Watching Anil Ambani rage against his elder brother Mukesh earlier this week reminded me why I worry about having children.
Before the split: The Ambanis in 2005. PTI
From a parent’s POV, you spend your life bringing up what you hope will be two perfectly normal children—you nurse them through illnesses, ferry them to soccer matches, cheer them through school debates, even relearn calculus. As they’re growing up, you ensure their safety and pray fervently they won’t be molested by a relative, beheaded by a neighbour (this happened in Lucknow recently) drown while at a class picnic or get run over by a speeding drunk.
You try to set an example, give your children adequate love and the tools to enjoy life responsibly. And then you hope that it will all work out. Hope is all you can do because you never really know how the story of your child’s life will unfurl. Sometimes, despite all your attempts to prepare your children for the real world, when they finally do come face-to-face with it, they may not be able to deal with it.
Aside from the premature loss of a child, what’s the toughest thing about being a parent, I asked a colleague who is a great one. “Watching your child make a mistake and knowing you can’t do anything about it,” she replied promptly. But then my colleague has only one child.
If you have more than one offspring, there’s always that added fear that your children might end up hating each other. And as parents, you will never understand what triggered this hatred.
Most of us are no strangers to sibling rivalry and sibling jealousy. I know I’ve witnessed several examples in my extended family. And how many of us can honestly say that we never felt our parents favoured one child over the other? My parents, who are reading this, were extremely fair, I hasten to add.
Also Read Priya Ramani’s blogs
Sibling rivalry is usually triggered by a series of small misunderstandings/ growing up beliefs that somehow, before you know it, become a messy, slippery, difficult-to-scale Kanchenjunga of grievances. The bitter, pent-up squabbling of siblings has got to rate among the worst sorrows of being a parent.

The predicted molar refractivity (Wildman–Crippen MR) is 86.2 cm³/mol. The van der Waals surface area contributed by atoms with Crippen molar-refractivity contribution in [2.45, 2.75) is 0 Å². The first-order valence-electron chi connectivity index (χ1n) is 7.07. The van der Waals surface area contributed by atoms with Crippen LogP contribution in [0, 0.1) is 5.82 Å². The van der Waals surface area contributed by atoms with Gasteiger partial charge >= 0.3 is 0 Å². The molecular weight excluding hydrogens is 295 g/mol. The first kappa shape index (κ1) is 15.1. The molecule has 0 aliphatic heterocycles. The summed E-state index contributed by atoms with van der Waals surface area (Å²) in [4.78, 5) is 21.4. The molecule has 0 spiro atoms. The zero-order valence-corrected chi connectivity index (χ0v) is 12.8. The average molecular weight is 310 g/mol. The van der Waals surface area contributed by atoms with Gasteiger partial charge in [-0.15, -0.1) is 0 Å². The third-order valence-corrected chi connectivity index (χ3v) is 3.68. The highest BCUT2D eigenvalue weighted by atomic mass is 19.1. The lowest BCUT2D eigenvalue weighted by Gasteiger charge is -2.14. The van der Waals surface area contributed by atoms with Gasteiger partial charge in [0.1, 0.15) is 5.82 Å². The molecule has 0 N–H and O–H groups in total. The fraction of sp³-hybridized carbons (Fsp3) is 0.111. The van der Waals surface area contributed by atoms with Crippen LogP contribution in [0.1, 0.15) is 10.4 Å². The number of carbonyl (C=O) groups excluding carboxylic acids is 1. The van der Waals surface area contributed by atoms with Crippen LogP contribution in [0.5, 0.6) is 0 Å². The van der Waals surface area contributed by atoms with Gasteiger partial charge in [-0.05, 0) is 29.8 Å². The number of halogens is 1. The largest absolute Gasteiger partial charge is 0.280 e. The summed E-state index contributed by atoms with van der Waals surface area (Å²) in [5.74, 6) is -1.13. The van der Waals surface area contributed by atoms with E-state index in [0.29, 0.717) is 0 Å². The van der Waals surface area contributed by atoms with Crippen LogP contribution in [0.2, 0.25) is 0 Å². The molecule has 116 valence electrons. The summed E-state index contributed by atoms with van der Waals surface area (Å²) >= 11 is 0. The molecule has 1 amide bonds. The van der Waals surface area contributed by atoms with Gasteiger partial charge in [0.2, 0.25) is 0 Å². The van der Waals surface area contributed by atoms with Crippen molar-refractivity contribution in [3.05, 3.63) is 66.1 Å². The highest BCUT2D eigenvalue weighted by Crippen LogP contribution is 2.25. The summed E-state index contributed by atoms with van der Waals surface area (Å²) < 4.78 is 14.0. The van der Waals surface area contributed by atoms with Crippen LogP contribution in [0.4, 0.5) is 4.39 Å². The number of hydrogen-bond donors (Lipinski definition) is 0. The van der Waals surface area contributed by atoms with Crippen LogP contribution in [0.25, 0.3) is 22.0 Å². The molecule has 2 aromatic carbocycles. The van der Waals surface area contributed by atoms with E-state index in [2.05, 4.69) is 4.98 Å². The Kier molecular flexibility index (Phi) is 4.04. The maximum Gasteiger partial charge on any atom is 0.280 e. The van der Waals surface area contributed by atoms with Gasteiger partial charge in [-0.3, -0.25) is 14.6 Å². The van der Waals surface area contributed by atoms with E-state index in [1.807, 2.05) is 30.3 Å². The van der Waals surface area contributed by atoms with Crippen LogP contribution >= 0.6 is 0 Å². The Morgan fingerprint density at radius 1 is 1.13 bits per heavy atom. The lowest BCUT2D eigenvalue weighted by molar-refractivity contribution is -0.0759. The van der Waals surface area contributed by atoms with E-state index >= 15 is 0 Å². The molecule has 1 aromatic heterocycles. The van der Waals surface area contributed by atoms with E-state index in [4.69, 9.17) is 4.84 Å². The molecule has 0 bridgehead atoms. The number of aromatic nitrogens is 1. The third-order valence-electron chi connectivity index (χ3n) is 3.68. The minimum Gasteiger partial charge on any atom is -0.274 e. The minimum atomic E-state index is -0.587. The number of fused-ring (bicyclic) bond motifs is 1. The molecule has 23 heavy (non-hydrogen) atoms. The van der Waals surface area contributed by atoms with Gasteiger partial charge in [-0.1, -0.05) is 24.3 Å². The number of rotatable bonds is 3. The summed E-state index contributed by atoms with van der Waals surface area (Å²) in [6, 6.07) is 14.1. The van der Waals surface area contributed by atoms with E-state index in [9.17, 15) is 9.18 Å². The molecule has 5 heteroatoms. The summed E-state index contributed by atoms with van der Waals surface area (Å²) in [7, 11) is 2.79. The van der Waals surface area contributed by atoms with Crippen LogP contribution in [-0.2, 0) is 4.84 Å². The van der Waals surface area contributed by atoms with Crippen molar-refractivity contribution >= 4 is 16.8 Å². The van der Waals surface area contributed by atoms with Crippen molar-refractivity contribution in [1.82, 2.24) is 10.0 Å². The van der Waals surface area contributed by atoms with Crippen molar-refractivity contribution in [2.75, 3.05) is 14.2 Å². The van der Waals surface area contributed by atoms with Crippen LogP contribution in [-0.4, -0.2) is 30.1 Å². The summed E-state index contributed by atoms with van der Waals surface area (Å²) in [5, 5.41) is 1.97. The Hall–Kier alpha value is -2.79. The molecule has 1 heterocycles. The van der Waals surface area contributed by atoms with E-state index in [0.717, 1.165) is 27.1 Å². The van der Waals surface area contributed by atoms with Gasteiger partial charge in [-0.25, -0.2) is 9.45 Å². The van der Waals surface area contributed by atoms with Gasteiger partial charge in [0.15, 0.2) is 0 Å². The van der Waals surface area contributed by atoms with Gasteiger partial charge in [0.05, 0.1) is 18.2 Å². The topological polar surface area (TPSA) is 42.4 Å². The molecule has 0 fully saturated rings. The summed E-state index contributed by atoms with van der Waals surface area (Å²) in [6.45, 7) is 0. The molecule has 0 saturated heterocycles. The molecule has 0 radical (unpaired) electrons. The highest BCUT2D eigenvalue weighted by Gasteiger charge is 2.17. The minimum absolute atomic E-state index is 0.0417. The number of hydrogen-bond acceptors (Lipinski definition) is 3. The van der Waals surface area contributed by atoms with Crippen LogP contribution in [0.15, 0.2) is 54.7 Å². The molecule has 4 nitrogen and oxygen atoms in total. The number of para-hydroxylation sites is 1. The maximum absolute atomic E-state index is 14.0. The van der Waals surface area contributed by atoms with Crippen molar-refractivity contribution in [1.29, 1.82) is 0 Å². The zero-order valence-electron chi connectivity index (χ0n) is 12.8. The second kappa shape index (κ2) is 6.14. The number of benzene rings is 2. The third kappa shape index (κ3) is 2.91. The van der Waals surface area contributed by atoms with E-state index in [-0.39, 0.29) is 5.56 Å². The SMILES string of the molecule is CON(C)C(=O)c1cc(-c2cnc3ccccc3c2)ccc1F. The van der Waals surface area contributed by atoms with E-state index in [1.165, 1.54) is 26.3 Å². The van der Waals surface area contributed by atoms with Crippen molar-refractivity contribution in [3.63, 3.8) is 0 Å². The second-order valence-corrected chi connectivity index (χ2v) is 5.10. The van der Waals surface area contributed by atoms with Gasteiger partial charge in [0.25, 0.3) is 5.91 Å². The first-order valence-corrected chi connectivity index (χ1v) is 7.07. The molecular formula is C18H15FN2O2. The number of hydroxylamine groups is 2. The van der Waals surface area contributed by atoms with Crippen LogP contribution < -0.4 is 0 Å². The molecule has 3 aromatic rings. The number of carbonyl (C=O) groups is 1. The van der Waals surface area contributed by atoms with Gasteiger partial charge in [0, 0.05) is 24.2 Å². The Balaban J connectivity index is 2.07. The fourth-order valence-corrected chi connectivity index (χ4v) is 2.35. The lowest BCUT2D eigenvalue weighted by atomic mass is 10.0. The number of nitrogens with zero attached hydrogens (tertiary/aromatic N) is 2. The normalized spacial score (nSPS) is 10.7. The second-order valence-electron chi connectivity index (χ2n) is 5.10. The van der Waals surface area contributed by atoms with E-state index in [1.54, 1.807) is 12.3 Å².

There are no rules or forecasts in sibling rivalry. It could hit any of your children. It doesn’t matter if you are the father of Indian enterprise, you won’t be able to come up with an idea that will make your children kiss and make up (splitting the company, we have seen, doesn’t always work out).
Over the years we have encountered many tales from prominent Indian business families that indicate that sibling rivalry is often about money. Of course, it’s not always so. In the first episode of Sach Ka Saamna, contestant Smita Mathai said she resented wearing her sister’s hand-me-downs, that she was jealous of her brother because he got more attention from her parents and that she believed her parents loved her brother’s children more than hers. Who knows what goes on in the minds of little children.
Even in the case of the Ambanis, it’s clearly about more than money. Someday we might know why the brothers really ended up hating each other so much that they appear, at least to onlookers like myself, ready to destroy each other until no trace remains of the other side. But even if and when we do find out, like most cases of sibling jealousy, it won’t make any sense.
PS: Happy Raksha Bandhan.
Write to firstname.lastname@example.org